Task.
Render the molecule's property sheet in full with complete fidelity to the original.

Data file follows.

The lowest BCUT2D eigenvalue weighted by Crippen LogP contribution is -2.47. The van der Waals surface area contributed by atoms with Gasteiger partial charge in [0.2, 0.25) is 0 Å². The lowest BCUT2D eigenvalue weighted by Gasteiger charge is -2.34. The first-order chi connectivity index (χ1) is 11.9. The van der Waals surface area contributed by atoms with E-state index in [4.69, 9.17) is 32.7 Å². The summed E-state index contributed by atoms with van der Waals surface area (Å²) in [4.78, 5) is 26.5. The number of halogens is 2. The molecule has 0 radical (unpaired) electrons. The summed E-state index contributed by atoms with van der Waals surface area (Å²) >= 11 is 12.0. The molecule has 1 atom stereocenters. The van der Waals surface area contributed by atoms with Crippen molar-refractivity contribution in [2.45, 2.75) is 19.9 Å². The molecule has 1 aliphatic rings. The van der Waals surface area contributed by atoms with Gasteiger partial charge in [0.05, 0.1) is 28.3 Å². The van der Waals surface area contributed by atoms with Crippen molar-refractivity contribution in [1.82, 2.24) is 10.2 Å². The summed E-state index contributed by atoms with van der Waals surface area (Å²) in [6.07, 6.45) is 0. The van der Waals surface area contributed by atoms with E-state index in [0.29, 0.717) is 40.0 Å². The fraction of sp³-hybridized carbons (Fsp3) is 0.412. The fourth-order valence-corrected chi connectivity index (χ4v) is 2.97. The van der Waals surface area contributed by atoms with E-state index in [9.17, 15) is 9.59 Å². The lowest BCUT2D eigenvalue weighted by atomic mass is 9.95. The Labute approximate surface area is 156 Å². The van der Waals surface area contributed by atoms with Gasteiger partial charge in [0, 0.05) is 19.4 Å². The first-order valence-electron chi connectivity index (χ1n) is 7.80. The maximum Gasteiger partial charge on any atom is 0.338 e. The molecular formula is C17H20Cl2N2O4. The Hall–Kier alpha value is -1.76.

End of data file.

The lowest BCUT2D eigenvalue weighted by Crippen LogP contribution is -2.47. The van der Waals surface area contributed by atoms with Gasteiger partial charge in [0.2, 0.25) is 0 Å². The lowest BCUT2D eigenvalue weighted by Gasteiger charge is -2.34. The first-order chi connectivity index (χ1) is 11.9. The van der Waals surface area contributed by atoms with E-state index in [4.69, 9.17) is 32.7 Å². The summed E-state index contributed by atoms with van der Waals surface area (Å²) in [4.78, 5) is 26.5. The number of halogens is 2. The molecule has 0 radical (unpaired) electrons. The summed E-state index contributed by atoms with van der Waals surface area (Å²) >= 11 is 12.0. The molecule has 1 atom stereocenters. The van der Waals surface area contributed by atoms with Crippen molar-refractivity contribution in [2.45, 2.75) is 19.9 Å². The molecule has 1 aliphatic rings. The van der Waals surface area contributed by atoms with Gasteiger partial charge in [0.05, 0.1) is 28.3 Å². The van der Waals surface area contributed by atoms with Crippen molar-refractivity contribution in [1.82, 2.24) is 10.2 Å². The summed E-state index contributed by atoms with van der Waals surface area (Å²) in [6.07, 6.45) is 0. The van der Waals surface area contributed by atoms with E-state index in [0.29, 0.717) is 40.0 Å². The fraction of sp³-hybridized carbons (Fsp3) is 0.412. The fourth-order valence-corrected chi connectivity index (χ4v) is 2.97. The van der Waals surface area contributed by atoms with E-state index in [9.17, 15) is 9.59 Å². The lowest BCUT2D eigenvalue weighted by atomic mass is 9.95. The Labute approximate surface area is 156 Å². The van der Waals surface area contributed by atoms with Gasteiger partial charge in [0, 0.05) is 19.4 Å². The first-order valence-electron chi connectivity index (χ1n) is 7.80. The maximum Gasteiger partial charge on any atom is 0.338 e. The molecular formula is C17H20Cl2N2O4. The Hall–Kier alpha value is -1.76.